By Chris Hodder
If you've ever watched "Canada's Worst Handyman" or "Canada's Worst Driver," you probably found yourself in hysterics before the show was over. You've also probably been left wondering if the dim-wittedness that saturates the shows was staged.
Host Andrew Younghusband says it's not staged. They are real people who simply have no clue how to do things the right way - but they provide for a masterful piece of reality comedy.
The number one question people ask Andrew about the participants on "Canada's Worst Handyman" is whether or not there are actually people out there who are so inept at handy work?
"They are not acting. They are trying their damnedest," Andrew says. "We had a woman on the show a couple of years ago who insisted that some people have no common sense, that they were born without it and they'll never get it because they can't figure out common sense."
He says it's hilarious to encounter someone who insists that the failure of the project is not their fault simply because they have no common sense. To that he responds, "We're all born without common sense, my dear. I spent the first two years of my life sh*tting in my own pants...For two years it didn't really dawn on me. Just because you're born without common sense doesn't mean you can't overcome it."
Andrew is in his glee as host of "Canada's Worst Handyman" because he's reliving his own D.I.Y. mistakes through the misfortunes of the participants on the show. At the age of 19, he bought an old house in New Melbourne, Trinity Bay, Newfoundland, for $7,000 - a real fixer upper.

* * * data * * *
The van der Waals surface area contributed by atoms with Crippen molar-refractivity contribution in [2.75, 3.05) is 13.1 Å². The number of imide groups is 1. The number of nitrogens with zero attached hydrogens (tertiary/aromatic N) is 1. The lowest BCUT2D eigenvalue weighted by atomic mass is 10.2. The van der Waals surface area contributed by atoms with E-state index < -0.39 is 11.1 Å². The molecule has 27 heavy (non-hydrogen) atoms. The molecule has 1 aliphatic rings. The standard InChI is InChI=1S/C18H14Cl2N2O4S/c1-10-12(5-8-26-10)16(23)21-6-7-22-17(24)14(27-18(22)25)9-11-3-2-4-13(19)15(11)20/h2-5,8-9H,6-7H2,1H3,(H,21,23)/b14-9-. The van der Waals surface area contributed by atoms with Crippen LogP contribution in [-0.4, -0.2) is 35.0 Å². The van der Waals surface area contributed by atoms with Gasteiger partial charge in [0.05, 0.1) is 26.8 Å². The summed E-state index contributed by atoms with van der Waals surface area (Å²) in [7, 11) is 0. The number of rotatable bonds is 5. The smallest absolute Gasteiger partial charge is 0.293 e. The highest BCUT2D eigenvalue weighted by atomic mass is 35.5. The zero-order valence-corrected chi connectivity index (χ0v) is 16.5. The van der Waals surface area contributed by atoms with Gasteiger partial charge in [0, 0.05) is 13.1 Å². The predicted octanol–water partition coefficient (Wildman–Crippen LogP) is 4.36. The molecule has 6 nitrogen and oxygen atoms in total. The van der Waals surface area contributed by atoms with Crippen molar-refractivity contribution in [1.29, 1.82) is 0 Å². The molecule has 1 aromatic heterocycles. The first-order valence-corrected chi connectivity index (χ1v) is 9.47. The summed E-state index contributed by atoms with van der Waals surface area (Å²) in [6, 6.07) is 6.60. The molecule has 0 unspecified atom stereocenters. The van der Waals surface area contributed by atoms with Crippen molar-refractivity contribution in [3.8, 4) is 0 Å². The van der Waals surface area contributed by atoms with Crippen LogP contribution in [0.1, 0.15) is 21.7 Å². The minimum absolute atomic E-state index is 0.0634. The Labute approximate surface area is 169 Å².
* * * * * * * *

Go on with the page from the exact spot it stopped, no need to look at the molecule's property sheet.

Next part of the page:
"One of the reasons I'm good at that job is because I've got this house that I've had for 20 years. When I got this house you could put the car keys right in through the side of the building it was that rotten," he recalls. "So, every single thing that's been done on that show badly, I've done worse. So to see those people doing that stuff, that's one of the reasons I get it. It's one of the reasons I relate. I've done all those things, incorrectly. I'm a running joke out here. At the [local hardware store] out here in Winterton, they just laughed their asses off when I showed up. They were like 'How did you get that job?'"
The fact is, while Andrew admits he's qualified for the job based on his own handyman tribulations, his career path was determined more by his flare for the creative, his desire to succeed and his willingness to keep battering until the brick walls fell.
The roots of his career in the arts reach back to his high school days and a teacher named Lois Brown. She pushed him and his fellow drama enthusiasts to extend themselves beyond the curriculum. She encouraged them to go downtown and work at the LSPU Hall (where many Newfoundland and Labrador artists get their start) and to surround themselves with writers and creators. Brown's encouragement fostered ambition in Andrew and his peers.